Tyler Skaggs (ARZ) - Skaggs would be the toast of the pitching prospects in most organizations, but he falls in just behind Bauer (and slightly ahead of Patrick Corbin) here. Its close; as he could pass Bauer if he continues to progress, or if Bauer struggles to mature, but the organization has to be excited about the future. The Diamondbacks coveted him in the 2009 draft, but the Angels beat them to him, so Arizona asked for him as the centerpiece of the Dan Haren deal. He also got a taste this season, with relatively non-descript results, so his less visible fantasy hype could lead to a more reasonable price tag. A lefty, he is developing a bit more slowly, but the progress has been consistent, and while he doesn't have the pure ability of Bauer, he has a lot of poise, and an intense competitive nature that will make him a mainstay in the Diamondbacks rotation once he gets everything together.

Gerrit Cole (PIT) - Cole came out in 2011 with both Hultzen and Bauer, so it was a very good year. The second Pirates hurler to make this list, he was selected first overall in that draft even though many felt the other two were closer to major league ready. While Bauer has the full package of nasty stuff, and Hultzen has the makings of a very talented and polished starting pitcher, Cole is all about arm. It would have been very difficult for Pittsburgh to pass up his fastball which is overwhelming to say the least. He split 2012 with High-A Bradenton and Double-A Altoona with a cameo appearance at Triple-A Indianapolis, all of which displayed his ability, if not necessarily his readiness for the big show. He still needs to refine his secondary pitches, and he will likely do that at Indianapolis next season. How fast they develop will determine how fast he makes it to Pittsburgh. He is likely to at least get a look sometime next summer, but it could be 2014 before he is ready to take a regular turn in the Pirates rotation.

Casey Kelly (SD) - He got a taste of the major leagues this season, and while he doesn't profile as a true number one - he is more of a command pitcher who's success relies on staying down in the zone, inducing groundballs rather than big strikeout numbers, it is generally wise to keep an eye on talented pitchers who will have the benefit of a positive environment, in this case, PETCO Park. His numbers so far with San Diego are not likely to drive his price higher next spring. In five starts, he has a 1.68 WHIP, and a 5.55 ERA, but that just makes him more appealing. Two of his three home starts were very encouraging, and that is where he could pay dividends for fantasy owners. He has a number two ceiling if he stays healthy and continues to develop so he is an attractive target for draft day 2013.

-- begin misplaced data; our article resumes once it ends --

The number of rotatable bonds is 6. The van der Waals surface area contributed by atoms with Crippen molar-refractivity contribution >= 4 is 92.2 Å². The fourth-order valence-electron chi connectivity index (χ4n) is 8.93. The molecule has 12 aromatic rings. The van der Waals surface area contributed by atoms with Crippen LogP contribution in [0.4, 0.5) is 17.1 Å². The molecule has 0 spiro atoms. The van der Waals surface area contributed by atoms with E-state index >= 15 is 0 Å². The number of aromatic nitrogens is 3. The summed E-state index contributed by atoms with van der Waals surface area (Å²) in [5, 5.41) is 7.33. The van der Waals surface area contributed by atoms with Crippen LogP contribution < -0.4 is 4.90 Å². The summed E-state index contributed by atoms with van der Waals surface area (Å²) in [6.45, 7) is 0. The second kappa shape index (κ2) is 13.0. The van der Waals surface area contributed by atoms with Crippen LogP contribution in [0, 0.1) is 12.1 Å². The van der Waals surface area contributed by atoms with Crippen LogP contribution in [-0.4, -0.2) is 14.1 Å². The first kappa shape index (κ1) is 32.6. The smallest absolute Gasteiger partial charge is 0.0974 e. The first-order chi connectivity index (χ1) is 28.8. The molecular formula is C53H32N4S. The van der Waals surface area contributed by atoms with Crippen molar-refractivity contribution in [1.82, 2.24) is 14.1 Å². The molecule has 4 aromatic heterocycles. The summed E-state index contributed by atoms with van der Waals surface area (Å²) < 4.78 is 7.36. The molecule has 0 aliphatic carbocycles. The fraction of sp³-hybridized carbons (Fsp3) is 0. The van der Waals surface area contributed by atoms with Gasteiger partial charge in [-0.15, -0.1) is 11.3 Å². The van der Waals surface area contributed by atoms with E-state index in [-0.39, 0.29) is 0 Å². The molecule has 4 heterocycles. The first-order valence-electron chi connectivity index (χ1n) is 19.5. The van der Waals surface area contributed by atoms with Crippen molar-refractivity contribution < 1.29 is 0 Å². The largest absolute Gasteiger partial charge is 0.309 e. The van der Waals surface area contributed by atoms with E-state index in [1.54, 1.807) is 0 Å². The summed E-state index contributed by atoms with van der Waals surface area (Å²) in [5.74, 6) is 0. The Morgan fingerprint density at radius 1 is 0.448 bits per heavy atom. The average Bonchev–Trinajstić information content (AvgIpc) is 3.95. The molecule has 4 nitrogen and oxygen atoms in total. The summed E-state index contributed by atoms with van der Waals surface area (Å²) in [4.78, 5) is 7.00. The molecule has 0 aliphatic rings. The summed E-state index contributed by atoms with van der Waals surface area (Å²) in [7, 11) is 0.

Chris Archer (TB) - He's been around awhile, and even though he didn't show much with the Indians, he started to come around after being dealt to the Cubs, and now toils for Tampa Bay - and that is enough to get him on the radar. When an organization that has developed guys like David Price, Matt Moore, and Jeremy Hellickson nabs a pitcher with quality skills, it's always wise to take note of his progress. A classic "changes in latitudes, changes in attitudes" case study, Archer has always had a solid fastball, and his best pitch, a devastating slider, and now his change-up is coming along too. When the change was below average, he began to look like a late innings reliever, but with an acceptable off-speed pitch, his other stuff has gotten a whole lot better. He'll miss a lot of bats with that slider, and he has the command to pitch deep into games. His 34/11 K/BB ratio in 27 innings with the Rays this season could be drawing too much attention to his capabilities, so he will be to be added to your roster sooner rather than later.

Anthony Ranaudo (BOS) - I really liked what I saw of him in college but he had some elbow problems and other injury woes that have slowed his progress. In 2012, he struggled, and then went down with yet another injury, so his path is a bit cloudy. He's big and pitches on an extreme downward plane with good command when he is healthy and has everything in synch. I'm not ready to give up on him, so I would suggest further monitoring with the hope that he can get and stay healthy in the near future. Given his history, he is obviously a flier, but he could pop up at any time and return a nice profit on what is sure to be a minimal investment.

That's my watch list. Who makes yours? There are certainly many names that could easily be added to this list, and I apologize if your guy isn't here - but I like to focus on a handful of arms I consider the most likely to have an impact, and these are the pitchers who populate the list today. Tomorrow, the list could, and probably will change.

For some of the most in-depth coverage of all things pitching in fantasy baseball for 2013, be sure to follow @bogfella on Twitter.